Overnight accommodation allowed for hunters under level 3 lockdown

Overnight accommodation for hunting is now permitted.
Image: 123RF/Brian Jackson

Environment, forestry and fisheries minister Barbara Creecy has clarified uncertainty regarding overnight accommodation for hunters during level 3 lockdown.

Creecy said hunters are allowed to sleep over at their hunting destinations within the province in which they reside.

The minister said her department was amending directions for the biodiversity sector to align with last week’s announcement by tourism minister Mmamoloko Kubayi-Ngubane.

The tourism minister implemented four changes to lockdown regulations to ease restrictions on the tourism sector.

“Permitting hunters to sleep over at their hunting destinations, within the province in which they live, is in line with this week’s cabinet decision to ease restrictions around leisure travel,” said Creecy.

Creecy said her department saw it fit to amend the directions to remain within the framework of regulations published in terms of the Disaster Management Act. The updated amendments will be published soon.

“In light of the announcement by the minister of tourism that people will be allowed to, among others, leave their homes for leisure purposes within their province of residence, the department of environment, forestry and fisheries is, therefore, amending the directions for the biodiversity sector to align with such,” said Creecy.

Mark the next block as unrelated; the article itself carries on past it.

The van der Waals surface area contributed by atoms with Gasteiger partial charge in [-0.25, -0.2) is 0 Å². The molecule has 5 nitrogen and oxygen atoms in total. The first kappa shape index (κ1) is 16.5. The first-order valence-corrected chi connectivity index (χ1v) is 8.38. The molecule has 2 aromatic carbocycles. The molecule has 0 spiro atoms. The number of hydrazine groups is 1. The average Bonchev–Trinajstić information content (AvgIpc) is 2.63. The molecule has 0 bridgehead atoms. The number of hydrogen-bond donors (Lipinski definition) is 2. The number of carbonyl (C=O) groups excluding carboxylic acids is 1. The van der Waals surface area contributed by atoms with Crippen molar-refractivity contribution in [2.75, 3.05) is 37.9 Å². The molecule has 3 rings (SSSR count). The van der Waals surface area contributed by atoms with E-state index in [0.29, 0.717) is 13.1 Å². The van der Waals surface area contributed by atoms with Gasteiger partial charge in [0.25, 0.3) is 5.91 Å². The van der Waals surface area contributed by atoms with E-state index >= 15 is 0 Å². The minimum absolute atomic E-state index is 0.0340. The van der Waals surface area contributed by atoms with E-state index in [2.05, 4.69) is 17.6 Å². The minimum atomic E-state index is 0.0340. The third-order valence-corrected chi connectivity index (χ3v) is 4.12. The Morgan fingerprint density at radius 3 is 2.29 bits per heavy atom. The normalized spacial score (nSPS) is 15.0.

Last week, Creecy announced that SA’s botanical gardens in all eight provinces would open from Monday, but “for exercise purposes only”.

She said reopening the botanical gardens “will allow those who frequent them for exercise to again enjoy the privilege”.

However, access to and use of the gardens is subject to strict Covid-19 health protocols that prohibit social gathering, picnics and public events.

“Business conferences and meetings limited to 50 people, excluding those who participate via electronic platforms, may be allowed under controlled conditions outlined in government regulations that promote health protocols for such gatherings,” said Creecy.

She said daily access to the gardens would be monitored, and limited once the safe carrying capacity for the area has been reached.

“All visitors will be required to wear cloth face masks, be temperature screened, and complete a tracing register. Gate opening and closing hours will be strictly adhered to,” she said.

What remains closed:

According to amended lockdown rules published last Wednesday, zoos, aquaria, animal rehabilitation facilities and sanctuaries that are normally open to the public remain closed.

BY UNATHI NKANJENI

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